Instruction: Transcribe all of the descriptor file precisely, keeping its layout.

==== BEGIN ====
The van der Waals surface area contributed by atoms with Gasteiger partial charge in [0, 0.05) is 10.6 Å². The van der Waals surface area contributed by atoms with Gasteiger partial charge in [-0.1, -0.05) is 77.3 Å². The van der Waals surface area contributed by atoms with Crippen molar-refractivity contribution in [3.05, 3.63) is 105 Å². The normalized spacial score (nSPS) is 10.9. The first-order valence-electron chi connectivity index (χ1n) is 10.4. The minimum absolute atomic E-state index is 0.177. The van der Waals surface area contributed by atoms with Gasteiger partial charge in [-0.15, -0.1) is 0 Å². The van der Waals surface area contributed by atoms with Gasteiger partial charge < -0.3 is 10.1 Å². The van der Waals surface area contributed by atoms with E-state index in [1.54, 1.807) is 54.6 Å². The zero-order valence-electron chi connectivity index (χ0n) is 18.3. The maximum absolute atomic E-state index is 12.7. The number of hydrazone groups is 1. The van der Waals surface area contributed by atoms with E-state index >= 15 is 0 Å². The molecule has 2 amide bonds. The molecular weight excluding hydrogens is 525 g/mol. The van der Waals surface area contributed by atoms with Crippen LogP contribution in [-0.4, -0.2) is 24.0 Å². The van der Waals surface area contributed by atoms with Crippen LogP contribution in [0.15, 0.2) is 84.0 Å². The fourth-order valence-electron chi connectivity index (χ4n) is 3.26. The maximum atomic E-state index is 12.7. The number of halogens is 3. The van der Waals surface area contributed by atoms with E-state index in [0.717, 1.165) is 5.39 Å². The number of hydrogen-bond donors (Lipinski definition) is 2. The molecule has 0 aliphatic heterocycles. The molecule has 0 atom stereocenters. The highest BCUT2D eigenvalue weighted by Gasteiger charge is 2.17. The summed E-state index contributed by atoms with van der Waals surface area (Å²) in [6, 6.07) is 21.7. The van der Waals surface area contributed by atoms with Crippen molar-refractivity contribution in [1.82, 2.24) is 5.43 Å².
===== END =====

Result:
The van der Waals surface area contributed by atoms with Gasteiger partial charge in [0, 0.05) is 10.6 Å². The van der Waals surface area contributed by atoms with Gasteiger partial charge in [-0.1, -0.05) is 77.3 Å². The van der Waals surface area contributed by atoms with Crippen molar-refractivity contribution in [3.05, 3.63) is 105 Å². The normalized spacial score (nSPS) is 10.9. The first-order valence-electron chi connectivity index (χ1n) is 10.4. The minimum absolute atomic E-state index is 0.177. The van der Waals surface area contributed by atoms with Gasteiger partial charge in [-0.15, -0.1) is 0 Å². The van der Waals surface area contributed by atoms with Gasteiger partial charge < -0.3 is 10.1 Å². The van der Waals surface area contributed by atoms with E-state index in [1.54, 1.807) is 54.6 Å². The zero-order valence-electron chi connectivity index (χ0n) is 18.3. The maximum absolute atomic E-state index is 12.7. The number of hydrazone groups is 1. The van der Waals surface area contributed by atoms with E-state index >= 15 is 0 Å². The molecule has 2 amide bonds. The molecular weight excluding hydrogens is 525 g/mol. The van der Waals surface area contributed by atoms with Crippen LogP contribution in [-0.4, -0.2) is 24.0 Å². The van der Waals surface area contributed by atoms with Crippen LogP contribution in [0.15, 0.2) is 84.0 Å². The fourth-order valence-electron chi connectivity index (χ4n) is 3.26. The maximum atomic E-state index is 12.7. The number of halogens is 3. The van der Waals surface area contributed by atoms with E-state index in [0.717, 1.165) is 5.39 Å². The number of hydrogen-bond donors (Lipinski definition) is 2. The molecule has 0 aliphatic heterocycles. The molecule has 0 atom stereocenters. The highest BCUT2D eigenvalue weighted by Gasteiger charge is 2.17. The summed E-state index contributed by atoms with van der Waals surface area (Å²) in [6, 6.07) is 21.7. The van der Waals surface area contributed by atoms with Crippen molar-refractivity contribution in [1.82, 2.24) is 5.43 Å².